How I became sociologist?

All life experiences are important, especially for ethnographers.

“Participant observation”, in a Warsaw’s lab. 2010.
With Roald Hoffman, professor of chemistry at Cornell, Nobel Prize Winner, Ithaca, NY, January, 2011, after an interview.
Moje CV w wersji polskiej/ See my full C.V. – in Polish [pdf]

Recent information about me:
Presently I am an Associate Professor (in Polish Adiunkt) at the Institute of Sociology, University of Warsaw in Poland.

In parallel I am an Associate Researcher at the CEMS (Center for Social Movements) at EHESS in Paris.

My main research method is Ethnography; in the past I carried out long lasting projects focusing on careers of artists (violin virtuoso classes in France, Poland, Germany). Then I conduct several projects focused on careers and mobility of researchers (life-science laboratories mainly in France, Poland, the US). My last project was hosted by Department of the History of Science at Harvard and I was able to pursue my work thanks to the support of Kościuszko Foundation.
Ethnography means that I am observing the work and the life of scientists (before it was young musicians), trying to understand the functioning of their world, their professional culture and the international creative work settings (I include to the category of creative work the scientific occupations).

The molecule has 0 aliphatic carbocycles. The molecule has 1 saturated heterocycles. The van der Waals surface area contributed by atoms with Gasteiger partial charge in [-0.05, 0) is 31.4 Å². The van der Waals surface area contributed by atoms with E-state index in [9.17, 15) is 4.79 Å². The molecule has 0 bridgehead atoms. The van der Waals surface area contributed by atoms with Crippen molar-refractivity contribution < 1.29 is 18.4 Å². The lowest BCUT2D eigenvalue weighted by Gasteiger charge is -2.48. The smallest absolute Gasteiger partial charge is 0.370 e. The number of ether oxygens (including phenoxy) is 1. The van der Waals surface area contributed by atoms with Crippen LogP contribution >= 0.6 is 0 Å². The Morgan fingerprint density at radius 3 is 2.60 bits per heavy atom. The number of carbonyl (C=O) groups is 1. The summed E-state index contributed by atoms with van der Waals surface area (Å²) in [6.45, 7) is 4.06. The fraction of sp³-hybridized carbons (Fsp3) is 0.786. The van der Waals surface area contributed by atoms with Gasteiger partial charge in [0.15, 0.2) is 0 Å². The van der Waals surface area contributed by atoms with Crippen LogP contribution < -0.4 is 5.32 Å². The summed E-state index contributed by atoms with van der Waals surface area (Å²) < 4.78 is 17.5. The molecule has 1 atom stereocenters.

I was born November 1964 in Wołow (Poland) into a family of musicians. My parents are teachers of classical music, my father is a composer. As a child, I learned to play the piano, and I followed my parents’ path into professional music education. In 1983, I finished the Poznan Music High School, receiving the Diploma of Teacher of the Rhythmic Method of Jacques Dalcroze. That same year, I began studying at the University of Music in Poznan at the faculty of Pedagogy of Music, and four years later I received a Master of Arts with the Award of Excellence for all studies and First Prize with Honors for my MA thesis (with faculty distinction). In 1987, I emigrated from Poland to France (for personal reasons) and lived in the Paris region for 19 years. There I taught piano, music theory, solfege and general music in the Conservatory of Music in Nanterre from 1988 to 2002. During the same time I gave private piano lessons to children of some of the Parisian elite. I also stayed deeply involved in the music world because my son began his professional violin education. Soon, the whole family became involved in this intensive training in the Parisian soloist classes, which was obviously the experience that grounded my interest in this career path as a professional sociologist.

In 1996, I enrolled in the sociology doctoral program jointly offered by the Ecole Normale Superieur, the Ecole des Hautes Etudes en Sciences Sociales (EHESS) and Universit of Paris 8. In parallel with my studies, I began my fieldwork in the world of violinists. My double education in music and sociology gave me the access to this special, exclusive milieu and to be a participant observer. The tools of sociology gave me an outside perspective and framework to analyze this specific world. My musical training gave me the knowledge to understand and distinguish technical musical factors from social processes.